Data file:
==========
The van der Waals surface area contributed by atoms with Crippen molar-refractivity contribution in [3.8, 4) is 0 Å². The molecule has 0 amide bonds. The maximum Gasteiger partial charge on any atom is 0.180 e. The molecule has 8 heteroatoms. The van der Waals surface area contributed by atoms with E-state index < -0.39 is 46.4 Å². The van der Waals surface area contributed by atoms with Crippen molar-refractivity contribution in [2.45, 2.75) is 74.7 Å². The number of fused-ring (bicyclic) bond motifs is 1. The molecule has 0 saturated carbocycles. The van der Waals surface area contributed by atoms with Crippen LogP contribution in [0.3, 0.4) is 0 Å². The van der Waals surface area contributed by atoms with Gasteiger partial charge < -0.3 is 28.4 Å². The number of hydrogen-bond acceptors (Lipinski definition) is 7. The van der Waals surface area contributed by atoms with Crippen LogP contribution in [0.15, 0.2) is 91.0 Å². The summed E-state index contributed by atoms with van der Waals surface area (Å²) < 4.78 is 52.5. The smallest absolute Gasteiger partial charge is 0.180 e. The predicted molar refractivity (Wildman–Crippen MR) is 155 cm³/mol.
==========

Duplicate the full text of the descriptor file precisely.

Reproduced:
The van der Waals surface area contributed by atoms with Crippen molar-refractivity contribution in [3.8, 4) is 0 Å². The molecule has 0 amide bonds. The maximum Gasteiger partial charge on any atom is 0.180 e. The molecule has 8 heteroatoms. The van der Waals surface area contributed by atoms with E-state index < -0.39 is 46.4 Å². The van der Waals surface area contributed by atoms with Crippen molar-refractivity contribution in [2.45, 2.75) is 74.7 Å². The number of fused-ring (bicyclic) bond motifs is 1. The molecule has 0 saturated carbocycles. The van der Waals surface area contributed by atoms with Crippen LogP contribution in [0.3, 0.4) is 0 Å². The van der Waals surface area contributed by atoms with Gasteiger partial charge < -0.3 is 28.4 Å². The number of hydrogen-bond acceptors (Lipinski definition) is 7. The van der Waals surface area contributed by atoms with Crippen LogP contribution in [0.15, 0.2) is 91.0 Å². The summed E-state index contributed by atoms with van der Waals surface area (Å²) < 4.78 is 52.5. The smallest absolute Gasteiger partial charge is 0.180 e. The predicted molar refractivity (Wildman–Crippen MR) is 155 cm³/mol.